Internodal Pathways and Transmission of the Cardiac Impulse Through the Atria
The ends of the sinus nodal fibers connect directly with surrounding atrial muscle fibers. Therefore, action potentials originating in the sinus node travel outward into these atrial muscle fibers. In this way, the action potential spreads through the entire atrial muscle mass and, eventually, to the A-V node. The velocity of con-duction in most atrial muscle is about 0.3 m/sec, but conduction is more rapid, about 1 m/sec, in several small bands of atrial fibers. One of these, called the anterior interatrial band, passes through the anteriorwalls of the atria to the left atrium. In addition, three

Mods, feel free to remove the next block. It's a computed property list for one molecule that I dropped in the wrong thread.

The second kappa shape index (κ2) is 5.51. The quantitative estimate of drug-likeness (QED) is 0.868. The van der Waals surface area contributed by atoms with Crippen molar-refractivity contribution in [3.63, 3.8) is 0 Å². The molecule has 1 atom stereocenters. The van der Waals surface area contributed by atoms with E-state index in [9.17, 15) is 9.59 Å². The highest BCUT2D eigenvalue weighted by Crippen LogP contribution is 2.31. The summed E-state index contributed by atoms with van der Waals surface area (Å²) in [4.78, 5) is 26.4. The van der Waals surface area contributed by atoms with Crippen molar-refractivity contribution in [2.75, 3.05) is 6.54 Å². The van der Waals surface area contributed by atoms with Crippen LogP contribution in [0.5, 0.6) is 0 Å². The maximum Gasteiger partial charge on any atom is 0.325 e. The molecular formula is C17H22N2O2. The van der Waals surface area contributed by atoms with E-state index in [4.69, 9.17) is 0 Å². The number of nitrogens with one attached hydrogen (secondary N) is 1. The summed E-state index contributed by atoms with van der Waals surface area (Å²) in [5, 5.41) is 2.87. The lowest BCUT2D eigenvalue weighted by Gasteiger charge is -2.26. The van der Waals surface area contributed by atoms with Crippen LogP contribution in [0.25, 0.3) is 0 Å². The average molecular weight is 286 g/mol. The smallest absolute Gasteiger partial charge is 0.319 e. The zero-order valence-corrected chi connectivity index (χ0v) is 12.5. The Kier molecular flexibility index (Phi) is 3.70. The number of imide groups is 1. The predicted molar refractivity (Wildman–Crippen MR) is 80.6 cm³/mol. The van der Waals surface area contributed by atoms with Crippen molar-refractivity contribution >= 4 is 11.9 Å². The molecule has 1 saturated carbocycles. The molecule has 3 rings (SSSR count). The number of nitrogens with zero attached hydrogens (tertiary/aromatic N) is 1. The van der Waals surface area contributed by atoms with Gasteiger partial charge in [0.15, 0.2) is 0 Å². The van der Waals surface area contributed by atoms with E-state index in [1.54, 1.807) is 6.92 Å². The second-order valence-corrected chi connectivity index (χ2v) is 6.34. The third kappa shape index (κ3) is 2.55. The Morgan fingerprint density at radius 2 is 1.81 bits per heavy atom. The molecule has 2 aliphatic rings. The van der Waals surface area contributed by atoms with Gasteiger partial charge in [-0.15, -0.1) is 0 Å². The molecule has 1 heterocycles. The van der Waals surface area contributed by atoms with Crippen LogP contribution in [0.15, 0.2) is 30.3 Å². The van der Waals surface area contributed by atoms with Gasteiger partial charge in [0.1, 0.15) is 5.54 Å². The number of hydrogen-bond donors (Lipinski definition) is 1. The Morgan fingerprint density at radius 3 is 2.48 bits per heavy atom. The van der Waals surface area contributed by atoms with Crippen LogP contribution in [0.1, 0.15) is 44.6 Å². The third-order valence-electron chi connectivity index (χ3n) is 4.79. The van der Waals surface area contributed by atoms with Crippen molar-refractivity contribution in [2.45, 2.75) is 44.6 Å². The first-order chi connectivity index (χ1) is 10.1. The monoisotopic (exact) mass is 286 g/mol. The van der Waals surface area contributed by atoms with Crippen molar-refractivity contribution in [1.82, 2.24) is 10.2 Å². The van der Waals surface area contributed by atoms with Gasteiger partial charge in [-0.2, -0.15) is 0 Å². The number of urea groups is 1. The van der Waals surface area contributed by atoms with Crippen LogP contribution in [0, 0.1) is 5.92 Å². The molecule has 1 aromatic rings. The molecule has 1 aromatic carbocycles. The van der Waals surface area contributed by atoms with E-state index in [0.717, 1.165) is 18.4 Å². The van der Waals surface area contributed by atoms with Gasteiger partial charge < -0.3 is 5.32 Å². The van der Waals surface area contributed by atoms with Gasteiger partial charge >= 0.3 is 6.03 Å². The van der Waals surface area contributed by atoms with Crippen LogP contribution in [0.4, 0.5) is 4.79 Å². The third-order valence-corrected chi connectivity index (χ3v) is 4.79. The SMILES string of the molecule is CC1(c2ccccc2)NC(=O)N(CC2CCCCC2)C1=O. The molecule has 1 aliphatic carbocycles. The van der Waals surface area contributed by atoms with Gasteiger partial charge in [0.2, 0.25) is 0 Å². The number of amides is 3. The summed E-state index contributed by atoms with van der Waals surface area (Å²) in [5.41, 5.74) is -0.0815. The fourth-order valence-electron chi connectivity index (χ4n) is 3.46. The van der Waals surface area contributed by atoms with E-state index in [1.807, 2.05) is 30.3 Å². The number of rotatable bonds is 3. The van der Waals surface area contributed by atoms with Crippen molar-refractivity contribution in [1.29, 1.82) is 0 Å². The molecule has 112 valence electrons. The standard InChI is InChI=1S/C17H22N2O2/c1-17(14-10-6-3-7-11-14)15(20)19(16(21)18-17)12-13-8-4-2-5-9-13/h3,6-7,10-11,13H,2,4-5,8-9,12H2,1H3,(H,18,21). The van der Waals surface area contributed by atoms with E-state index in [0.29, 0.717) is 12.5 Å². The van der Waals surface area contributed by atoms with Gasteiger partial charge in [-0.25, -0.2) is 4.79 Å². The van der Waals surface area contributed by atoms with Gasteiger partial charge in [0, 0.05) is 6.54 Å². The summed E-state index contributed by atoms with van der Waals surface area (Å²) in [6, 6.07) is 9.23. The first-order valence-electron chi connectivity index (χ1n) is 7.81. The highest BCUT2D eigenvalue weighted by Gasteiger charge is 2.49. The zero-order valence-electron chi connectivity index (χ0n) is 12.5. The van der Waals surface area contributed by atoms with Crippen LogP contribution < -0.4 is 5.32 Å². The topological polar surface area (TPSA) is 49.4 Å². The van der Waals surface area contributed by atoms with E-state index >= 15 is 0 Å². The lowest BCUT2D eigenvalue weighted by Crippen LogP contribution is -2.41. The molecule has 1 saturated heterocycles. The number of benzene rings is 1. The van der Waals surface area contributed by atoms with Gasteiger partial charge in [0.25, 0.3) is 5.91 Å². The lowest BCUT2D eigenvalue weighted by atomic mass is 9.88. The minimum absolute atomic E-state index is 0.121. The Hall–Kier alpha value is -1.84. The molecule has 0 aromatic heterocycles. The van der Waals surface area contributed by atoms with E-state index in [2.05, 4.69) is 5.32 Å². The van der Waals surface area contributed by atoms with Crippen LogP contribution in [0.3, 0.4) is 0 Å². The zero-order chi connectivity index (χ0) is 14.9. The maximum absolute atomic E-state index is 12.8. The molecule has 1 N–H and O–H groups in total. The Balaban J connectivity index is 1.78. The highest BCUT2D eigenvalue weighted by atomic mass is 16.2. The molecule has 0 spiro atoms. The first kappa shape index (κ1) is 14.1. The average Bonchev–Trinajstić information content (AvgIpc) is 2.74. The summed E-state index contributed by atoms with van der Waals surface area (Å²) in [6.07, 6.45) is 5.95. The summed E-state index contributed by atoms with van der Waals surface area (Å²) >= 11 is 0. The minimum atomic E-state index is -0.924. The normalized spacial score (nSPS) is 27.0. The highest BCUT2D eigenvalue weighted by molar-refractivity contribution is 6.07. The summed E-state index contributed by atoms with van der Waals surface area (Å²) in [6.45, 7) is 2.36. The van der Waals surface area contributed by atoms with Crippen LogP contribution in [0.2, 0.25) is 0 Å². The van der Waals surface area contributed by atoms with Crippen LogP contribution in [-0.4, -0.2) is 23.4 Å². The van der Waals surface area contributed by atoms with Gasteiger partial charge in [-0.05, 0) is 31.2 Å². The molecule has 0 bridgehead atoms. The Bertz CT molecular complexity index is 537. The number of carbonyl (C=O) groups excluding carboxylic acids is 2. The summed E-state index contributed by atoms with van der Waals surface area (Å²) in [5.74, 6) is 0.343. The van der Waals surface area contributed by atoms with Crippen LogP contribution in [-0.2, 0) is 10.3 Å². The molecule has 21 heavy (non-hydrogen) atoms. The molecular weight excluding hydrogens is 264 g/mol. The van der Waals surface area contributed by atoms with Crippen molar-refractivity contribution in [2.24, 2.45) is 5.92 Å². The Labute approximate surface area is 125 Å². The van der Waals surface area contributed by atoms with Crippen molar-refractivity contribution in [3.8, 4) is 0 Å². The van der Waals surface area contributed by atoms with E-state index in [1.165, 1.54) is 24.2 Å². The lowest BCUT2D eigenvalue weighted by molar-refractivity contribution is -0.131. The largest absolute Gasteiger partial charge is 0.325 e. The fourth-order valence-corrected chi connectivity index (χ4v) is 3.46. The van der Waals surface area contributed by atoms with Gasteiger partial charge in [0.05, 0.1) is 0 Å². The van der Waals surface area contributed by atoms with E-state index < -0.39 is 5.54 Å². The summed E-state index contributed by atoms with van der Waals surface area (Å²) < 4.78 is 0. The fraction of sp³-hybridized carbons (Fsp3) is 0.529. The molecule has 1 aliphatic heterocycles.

other small bands curve through the anterior, lateral, and posterior atrial walls and terminate in the A-V node; shown in Figures 10–1 and 10–3, these are called, respectively, the anterior, middle, and posterior inter-nodal pathways. The cause of more rapid velocity ofconduction in these bands is the presence of special-ized conduction fibers. These fibers are similar to even more rapidly conducting “Purkinje fibers” of the ven-tricles, which will be discussed.